Advantage: Wide Receivers
The Baltimore Ravens receiving corp should be at an advantage against New England Patriots secondary this Sunday. New England’s secondary is improving, but is not an elite unit like the Pittsburgh Steelers or N.Y. Jets. In fact, New England is ranked 28th in the league in passing yards allowed (272.2 yards per game); and their overall defense is ranked 29th in total yards given up (384.5 yards per game).
Two cornerbacks the Ravens receivers will be facing are sophomore Darius Butler and rookie Devin McCourty. Both corners are talented, but they will face a more experienced Ravens receiving unit. As it stands now, Devin McCourty would cover Anquan Boldin, and you can bet the Patriots will try to provide some help to in that match-up with some double coverage.
Now & Then
In last year’s regular season game in New England, Derrick Mason had success in the first part of the game, scoring a touchdown. But the Patriots defense doubled their efforts on Mason and were able to contain him for most of the second half.
However, this year is a little different because the Ravens have more weapons on offense. This poses a greater challenge for the Patriots defense; if the Patriots decide to roll their coverage or double team Boldin, then another receiver such as T.J. Houshmandzadeh or Mason will have a good chance of getting open.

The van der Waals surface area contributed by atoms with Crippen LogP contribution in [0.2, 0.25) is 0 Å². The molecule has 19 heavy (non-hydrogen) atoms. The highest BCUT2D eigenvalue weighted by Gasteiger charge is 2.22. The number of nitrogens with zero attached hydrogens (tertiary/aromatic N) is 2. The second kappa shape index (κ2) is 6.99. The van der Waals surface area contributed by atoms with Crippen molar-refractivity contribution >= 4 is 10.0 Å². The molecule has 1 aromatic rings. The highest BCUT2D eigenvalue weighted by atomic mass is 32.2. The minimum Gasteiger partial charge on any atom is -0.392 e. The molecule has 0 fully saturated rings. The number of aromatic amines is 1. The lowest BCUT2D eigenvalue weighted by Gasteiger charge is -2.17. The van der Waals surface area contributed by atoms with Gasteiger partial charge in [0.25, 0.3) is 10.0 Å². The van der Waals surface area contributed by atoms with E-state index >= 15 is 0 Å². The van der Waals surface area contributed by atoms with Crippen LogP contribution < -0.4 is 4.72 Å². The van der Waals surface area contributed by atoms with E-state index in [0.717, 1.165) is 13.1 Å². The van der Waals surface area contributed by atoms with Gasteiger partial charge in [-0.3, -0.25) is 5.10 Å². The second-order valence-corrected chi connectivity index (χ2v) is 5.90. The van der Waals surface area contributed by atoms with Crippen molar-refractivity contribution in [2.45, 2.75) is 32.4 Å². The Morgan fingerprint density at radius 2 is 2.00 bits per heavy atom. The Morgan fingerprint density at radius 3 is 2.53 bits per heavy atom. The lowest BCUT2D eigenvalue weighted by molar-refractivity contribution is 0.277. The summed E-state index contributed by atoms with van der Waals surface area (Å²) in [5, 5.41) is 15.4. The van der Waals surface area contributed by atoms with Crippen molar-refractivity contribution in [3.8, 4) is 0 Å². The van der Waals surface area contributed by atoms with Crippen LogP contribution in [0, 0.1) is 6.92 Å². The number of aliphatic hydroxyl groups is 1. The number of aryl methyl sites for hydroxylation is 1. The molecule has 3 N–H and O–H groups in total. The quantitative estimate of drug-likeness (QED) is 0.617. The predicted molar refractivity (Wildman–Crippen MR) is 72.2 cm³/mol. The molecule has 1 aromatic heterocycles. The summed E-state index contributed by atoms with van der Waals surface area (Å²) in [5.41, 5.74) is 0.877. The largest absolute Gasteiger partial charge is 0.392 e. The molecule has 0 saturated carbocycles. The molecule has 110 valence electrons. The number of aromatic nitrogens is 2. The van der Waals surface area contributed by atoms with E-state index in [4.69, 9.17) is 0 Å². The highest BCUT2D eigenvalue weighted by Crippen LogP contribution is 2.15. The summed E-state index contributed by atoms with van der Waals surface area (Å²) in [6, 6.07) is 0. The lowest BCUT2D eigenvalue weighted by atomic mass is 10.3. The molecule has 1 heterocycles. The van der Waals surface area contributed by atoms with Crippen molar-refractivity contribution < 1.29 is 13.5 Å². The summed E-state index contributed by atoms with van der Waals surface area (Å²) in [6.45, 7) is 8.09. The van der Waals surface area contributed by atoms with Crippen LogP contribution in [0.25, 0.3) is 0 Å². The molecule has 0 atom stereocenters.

What to look for
Offensive Coordinator Cam Cameron will be looking at the Patriots defense closely to see if he can create a mismatch against their secondary.
Though Randy Moss is no longer with the team, the Patriots can still put up points as they rank first in points scored (32.8 points per game). With Moss gone, the Ravens secondary will likely change their priorities.
The defense can now redirect their efforts to containing two of the Patriots most dangerous offensive weapons: rookie tight end Aaron Hernandez, who excels in yardage after the catch, and Wes Welker, Brady’s ‘go to’ receiver.